St. Lawrence school welcomes 15 Korean exchange students

Fifteen exchange students from various parts of Korea were welcomed by St. Lawrence Christian School students and staff earlier this month.

The principal of St. Lawrence School, Beth Hamilton, said welcoming the 15 students from such a different cultural background has been an exciting experience since their arrival on Jan. 10.

“It’s been a pleasure to see the students find different ways to communicate with each other,” said Hamilton.

The students got the opportunity to study in the United States through an international study-abroad program based in Connecticut called JY Education. The program was founded and is directed by Dr. Jin Young Park, who studied at universities in the United States as well as in Korea.

Dr. Park said when the students first arrived some of them were more apprehensive than others because of the new environment and language barrier, but with just a little over a week in the new country and school, she has seen their mind-set change for the better.

“They don’t want to leave,” said Dr. Park.

On top of being exposed to a new education system, the young students from Korea, ranging from third to eighth grade, also are getting the chance to experience what it’s like to live in a home in America, as they are all staying with host families located in Shelton.

The consensus of the students was they are loving the chance they have to live with their host families.

JiYun Park, one of the Korean exchange students, compared her host family’s mother to an “angel” and said she has been enjoying American food, but more specifically chicken nuggets. She also said the teachers have been nice and helpful during their adjustment time.

Dr. Park translated for JiYun and another student named Yeoungtak Lee, who both said they love schools in America more than back home.

“They said they like that it’s less competitive and everyone is more willing to work together,” said Dr. Park. “In Korea, school is more lectures, but here there is more participation and teachers are listening to kids.”

St. Lawrence teachers used books about Korean folk tales and culture as well as Google Earth maps to help prepare their classes to welcome the visitors. Most of the teachers uploaded a translation app to their phones just in case communication came to a “standstill,” according to Hamilton.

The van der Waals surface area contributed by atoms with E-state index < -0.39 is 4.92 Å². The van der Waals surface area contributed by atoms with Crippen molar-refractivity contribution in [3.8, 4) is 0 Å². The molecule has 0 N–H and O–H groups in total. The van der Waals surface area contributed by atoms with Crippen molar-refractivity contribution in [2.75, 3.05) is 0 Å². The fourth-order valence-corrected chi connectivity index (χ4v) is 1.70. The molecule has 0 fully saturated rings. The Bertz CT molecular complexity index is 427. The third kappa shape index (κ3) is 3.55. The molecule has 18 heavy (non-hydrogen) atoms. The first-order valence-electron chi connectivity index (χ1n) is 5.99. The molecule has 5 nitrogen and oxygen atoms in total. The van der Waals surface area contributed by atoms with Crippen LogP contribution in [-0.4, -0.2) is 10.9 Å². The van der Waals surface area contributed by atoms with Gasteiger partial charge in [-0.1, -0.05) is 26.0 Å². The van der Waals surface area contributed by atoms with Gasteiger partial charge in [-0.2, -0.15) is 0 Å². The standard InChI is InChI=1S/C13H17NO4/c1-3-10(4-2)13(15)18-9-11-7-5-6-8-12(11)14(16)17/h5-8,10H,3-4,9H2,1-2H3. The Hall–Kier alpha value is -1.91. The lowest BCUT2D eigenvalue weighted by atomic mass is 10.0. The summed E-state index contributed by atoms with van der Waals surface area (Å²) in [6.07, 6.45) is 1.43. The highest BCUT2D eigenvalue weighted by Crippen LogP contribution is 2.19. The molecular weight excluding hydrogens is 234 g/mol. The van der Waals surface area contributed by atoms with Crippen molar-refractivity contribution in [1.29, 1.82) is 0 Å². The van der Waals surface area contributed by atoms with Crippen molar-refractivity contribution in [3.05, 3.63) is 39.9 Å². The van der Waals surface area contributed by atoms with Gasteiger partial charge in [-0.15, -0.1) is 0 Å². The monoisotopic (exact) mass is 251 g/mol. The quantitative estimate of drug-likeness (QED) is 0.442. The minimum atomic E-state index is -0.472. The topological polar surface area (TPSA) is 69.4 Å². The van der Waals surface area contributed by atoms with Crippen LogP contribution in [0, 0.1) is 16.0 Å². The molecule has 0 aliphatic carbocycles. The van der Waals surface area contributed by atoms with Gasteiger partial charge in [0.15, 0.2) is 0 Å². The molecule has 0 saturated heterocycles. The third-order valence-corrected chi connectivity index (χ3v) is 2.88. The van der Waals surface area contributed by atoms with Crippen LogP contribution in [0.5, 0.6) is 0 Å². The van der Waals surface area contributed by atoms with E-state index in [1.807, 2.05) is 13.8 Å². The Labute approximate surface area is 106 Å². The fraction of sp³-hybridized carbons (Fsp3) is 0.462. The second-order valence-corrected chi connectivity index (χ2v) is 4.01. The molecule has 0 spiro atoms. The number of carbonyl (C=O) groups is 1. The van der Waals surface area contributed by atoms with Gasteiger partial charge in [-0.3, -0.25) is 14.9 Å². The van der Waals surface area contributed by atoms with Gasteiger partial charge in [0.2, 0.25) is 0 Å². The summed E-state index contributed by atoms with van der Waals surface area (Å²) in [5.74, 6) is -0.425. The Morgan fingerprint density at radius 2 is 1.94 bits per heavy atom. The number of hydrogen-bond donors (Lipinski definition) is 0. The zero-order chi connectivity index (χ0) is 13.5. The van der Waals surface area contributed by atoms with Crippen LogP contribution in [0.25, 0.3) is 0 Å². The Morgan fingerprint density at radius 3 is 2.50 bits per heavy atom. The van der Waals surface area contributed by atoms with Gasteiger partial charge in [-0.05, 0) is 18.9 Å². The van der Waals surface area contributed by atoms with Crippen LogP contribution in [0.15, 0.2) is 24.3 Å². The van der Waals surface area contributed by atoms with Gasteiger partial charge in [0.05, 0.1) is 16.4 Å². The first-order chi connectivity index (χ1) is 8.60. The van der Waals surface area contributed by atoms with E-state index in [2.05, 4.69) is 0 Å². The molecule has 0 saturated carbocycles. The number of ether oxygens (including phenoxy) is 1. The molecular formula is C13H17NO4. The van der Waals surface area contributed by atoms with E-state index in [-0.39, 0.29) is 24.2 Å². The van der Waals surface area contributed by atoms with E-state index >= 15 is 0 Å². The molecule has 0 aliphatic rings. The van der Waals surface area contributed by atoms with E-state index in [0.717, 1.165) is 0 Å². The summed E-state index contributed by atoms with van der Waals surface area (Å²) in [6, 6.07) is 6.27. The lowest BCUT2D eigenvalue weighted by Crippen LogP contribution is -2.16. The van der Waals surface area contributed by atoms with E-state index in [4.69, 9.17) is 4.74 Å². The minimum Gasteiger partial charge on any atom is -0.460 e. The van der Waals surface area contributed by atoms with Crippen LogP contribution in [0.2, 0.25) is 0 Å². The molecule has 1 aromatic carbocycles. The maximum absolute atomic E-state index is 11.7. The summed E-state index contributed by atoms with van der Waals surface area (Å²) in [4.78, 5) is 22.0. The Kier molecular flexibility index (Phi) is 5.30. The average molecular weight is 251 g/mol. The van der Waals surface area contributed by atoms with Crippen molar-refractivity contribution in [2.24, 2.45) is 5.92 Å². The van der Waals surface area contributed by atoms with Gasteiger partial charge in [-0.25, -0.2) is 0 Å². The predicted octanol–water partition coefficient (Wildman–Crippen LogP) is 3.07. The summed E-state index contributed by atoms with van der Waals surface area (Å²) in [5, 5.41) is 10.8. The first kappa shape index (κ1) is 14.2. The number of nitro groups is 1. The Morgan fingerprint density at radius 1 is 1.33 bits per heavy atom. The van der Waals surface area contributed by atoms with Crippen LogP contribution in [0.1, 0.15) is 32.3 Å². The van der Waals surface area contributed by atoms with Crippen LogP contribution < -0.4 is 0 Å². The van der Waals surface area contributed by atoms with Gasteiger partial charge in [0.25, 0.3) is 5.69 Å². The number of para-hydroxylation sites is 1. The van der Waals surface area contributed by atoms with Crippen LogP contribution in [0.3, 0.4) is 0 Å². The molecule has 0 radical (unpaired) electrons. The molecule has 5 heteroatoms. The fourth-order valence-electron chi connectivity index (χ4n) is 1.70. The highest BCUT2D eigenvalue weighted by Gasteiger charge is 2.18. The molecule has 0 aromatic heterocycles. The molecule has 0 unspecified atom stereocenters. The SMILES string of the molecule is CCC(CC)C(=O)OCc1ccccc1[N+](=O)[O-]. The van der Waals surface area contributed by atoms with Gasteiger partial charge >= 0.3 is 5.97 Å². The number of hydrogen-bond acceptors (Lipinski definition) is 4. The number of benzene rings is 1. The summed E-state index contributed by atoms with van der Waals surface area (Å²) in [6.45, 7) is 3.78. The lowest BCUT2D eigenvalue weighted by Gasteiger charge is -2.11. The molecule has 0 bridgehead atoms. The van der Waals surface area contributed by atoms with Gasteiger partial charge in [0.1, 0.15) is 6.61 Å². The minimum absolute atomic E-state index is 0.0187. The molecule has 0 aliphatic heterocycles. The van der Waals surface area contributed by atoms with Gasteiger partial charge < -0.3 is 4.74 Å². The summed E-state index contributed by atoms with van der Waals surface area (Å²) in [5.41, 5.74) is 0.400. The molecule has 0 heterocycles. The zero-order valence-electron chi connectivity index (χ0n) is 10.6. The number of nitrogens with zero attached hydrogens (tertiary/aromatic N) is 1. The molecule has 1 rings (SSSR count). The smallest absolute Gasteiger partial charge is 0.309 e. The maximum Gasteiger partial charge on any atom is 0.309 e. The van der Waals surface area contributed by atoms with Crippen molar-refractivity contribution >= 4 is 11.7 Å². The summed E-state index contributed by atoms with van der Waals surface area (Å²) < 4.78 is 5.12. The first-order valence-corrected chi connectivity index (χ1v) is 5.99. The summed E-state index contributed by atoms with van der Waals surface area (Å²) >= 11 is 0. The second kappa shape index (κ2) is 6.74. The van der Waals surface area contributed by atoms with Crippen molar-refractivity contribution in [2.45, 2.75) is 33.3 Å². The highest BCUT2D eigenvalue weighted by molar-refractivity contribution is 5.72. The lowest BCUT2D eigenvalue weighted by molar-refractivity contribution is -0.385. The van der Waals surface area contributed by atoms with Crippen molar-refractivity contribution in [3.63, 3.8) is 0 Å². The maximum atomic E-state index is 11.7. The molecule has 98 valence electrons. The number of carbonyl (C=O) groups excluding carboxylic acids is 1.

The Korean students follow St. Lawrence students through a regular school day. In some classes, it has been easier to engage the students than others, according to Hamilton.

During gym class, the older boys impressed the middle school students with their basketball skills but weren’t familiar with games such as floor hockey.

Despite the language barrier, the teachers are noticing the students playing games and creating their own means of communicating with each other. The St. Lawrence students are reaching out with kindness as their visitors navigate the unfamiliar classroom routines.

Although the St. Lawrence students haven’t physically traveled to Korea, Hamilton said, the exchange students aren’t the only ones who are learning from the experience.

“The students are all learning that although they are much different in terms of their cultures, they are all the same and are children at the end of the day,” said Hamilton.

Dr. Park said some students Skype their parents every night and miss their families, but most of them are already sad to be leaving at the end of the month.

The students leave for Korea on Jan. 30 but are getting the chance to participate in a school wide talent show and potluck dinner on Jan. 29 in celebration of their stay.